April 8, 2013
In his recent letter ("Obama's decision to leave Iraq led to catastrophe," April 5), Quinton D. Thompson writes that he "knew that one day havoc would break out in the wake of President Obama's irresponsible decision to abandon Iraq. " Later on, he writes, "Unfortunately, a man-made bolt of lightning struck in Iraq on Dec. 31, 2011, when President Obama withdrew our troops - a selfish, egotistical maneuver on his part to please the folks back home in order to enhance his re-election chances in 2012.
April 5, 2013
As I read your recent article "Iran reaps gains of war in Iraq" (April 1), my mind swiftly swept back to Oct. 22, 2011, when The Sun published another report under the headline "Obama: Troops out of Iraq by Dec. 31. " I still have my copy of that edition because I knew that one day havoc would break out in the wake of President Obama's irresponsible decision to abandon Iraq. Unfortunately, we lack the fortitude to take corrective action to rectify what obviously was a horrendous mistake.
April 3, 2013
Being a Naval Reserve Officer veteran with eight years of active duty - five during WWII and three more in the Korean Conflict - - it was with a sad and heavy heart that I read a recent article in a local newspaper concerning the unrest and upheavals continuing in Iraq after the U.S. won the Iraqi War several years ago. As was published in an editorial in this local paper, "Fresh start in Iraq," Dec. 27, 2010, "If Iraq is to become the peaceful...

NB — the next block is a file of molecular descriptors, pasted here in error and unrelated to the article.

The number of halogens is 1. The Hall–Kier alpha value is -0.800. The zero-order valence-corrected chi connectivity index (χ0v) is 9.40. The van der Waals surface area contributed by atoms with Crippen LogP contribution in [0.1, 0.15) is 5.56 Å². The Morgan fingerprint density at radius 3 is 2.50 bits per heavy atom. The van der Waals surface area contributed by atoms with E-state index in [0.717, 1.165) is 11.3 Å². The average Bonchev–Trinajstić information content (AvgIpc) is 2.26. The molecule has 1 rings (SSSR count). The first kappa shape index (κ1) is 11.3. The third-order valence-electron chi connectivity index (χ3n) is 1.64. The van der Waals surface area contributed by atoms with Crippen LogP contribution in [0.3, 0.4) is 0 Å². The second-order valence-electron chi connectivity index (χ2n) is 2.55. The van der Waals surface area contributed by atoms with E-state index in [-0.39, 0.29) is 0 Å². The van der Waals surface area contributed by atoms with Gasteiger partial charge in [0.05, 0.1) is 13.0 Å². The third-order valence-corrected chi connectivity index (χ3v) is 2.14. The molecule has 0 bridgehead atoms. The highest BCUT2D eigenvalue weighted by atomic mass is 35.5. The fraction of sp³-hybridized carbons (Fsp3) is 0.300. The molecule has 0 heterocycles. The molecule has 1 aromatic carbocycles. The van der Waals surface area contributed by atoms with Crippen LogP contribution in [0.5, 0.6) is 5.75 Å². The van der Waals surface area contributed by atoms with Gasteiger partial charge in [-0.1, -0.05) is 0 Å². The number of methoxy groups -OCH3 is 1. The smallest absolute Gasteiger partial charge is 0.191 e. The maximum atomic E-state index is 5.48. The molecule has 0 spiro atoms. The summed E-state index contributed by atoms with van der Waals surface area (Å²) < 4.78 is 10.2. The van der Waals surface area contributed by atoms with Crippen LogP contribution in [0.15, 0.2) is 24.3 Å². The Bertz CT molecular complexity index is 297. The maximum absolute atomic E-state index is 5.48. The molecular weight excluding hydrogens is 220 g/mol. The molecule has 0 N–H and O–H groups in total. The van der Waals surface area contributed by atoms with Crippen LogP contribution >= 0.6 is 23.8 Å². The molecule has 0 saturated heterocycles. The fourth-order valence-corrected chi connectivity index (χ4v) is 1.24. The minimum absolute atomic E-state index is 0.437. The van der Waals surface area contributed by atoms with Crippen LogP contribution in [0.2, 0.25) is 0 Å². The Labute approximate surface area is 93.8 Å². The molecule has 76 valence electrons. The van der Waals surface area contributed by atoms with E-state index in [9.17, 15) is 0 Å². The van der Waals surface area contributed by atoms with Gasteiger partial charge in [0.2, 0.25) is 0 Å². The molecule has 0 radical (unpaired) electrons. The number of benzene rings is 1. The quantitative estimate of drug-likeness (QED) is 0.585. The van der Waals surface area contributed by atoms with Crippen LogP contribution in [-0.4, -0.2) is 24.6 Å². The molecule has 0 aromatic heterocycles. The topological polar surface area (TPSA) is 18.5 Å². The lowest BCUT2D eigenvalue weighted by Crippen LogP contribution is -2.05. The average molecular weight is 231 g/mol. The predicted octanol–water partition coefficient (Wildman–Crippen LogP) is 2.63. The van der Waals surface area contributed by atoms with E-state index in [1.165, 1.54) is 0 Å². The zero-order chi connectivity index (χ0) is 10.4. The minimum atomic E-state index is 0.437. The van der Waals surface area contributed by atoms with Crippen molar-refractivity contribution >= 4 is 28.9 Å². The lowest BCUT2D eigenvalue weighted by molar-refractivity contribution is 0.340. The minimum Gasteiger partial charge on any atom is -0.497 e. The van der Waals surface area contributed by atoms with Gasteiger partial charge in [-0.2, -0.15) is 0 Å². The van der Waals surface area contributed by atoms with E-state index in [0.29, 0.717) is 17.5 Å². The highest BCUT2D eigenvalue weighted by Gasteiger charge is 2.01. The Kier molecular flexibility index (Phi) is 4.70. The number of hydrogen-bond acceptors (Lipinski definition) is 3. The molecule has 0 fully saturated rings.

April 1, 2013
Is the Iraq war to blame for the mess we are in? Now, I should qualify that question by explaining "mess" and "we. " By "mess," I mean the dawn of Barack Obama's second term, the predictably catastrophic rollout of Obamacare, the exploding debt and deficit, the stimulus boondoggles, etc. By "we," I mean conservatives (particularly those, like me, who supported the war), but also anyone else who doesn't think President Obama has done a bang-up job. There seems to be a growing consensus that the answer to that question is "yes.
March 24, 2013
It is great that the General Assembly has devised a program to spend $1 billion to rebuild the Baltimore City schools as related in your editorial ("Building for the future," March 20). Fifteen percent of Americans are on food stamps, which costs about $70 billion annually. Yet in the last 10 years, we spent over $700 billion for the Iraq war. In other words, we spent enough on fighting in Iraq to rebuild the schools of 700 cities throughout the United States or finance our food stamp program for 10 years.
March 22, 2013
The 10th anniversary of the American invasion of Iraq seems an appropriate time to look back at how it all happened and what it has wrought, not so much for Iraq as for the United States, which poured its own troops, treasure and world reputation into that colossal misadventure. American combat forces have finally been withdrawn, but with a continuing U.S. hand-holding of a propped-up and shaky regime in Baghdad. Saddam Hussein is dead, but outbursts of deadly violence continue as the war in Afghanistan, from which the Iraq invasion was a costly diversion, drags on. Was it worth it?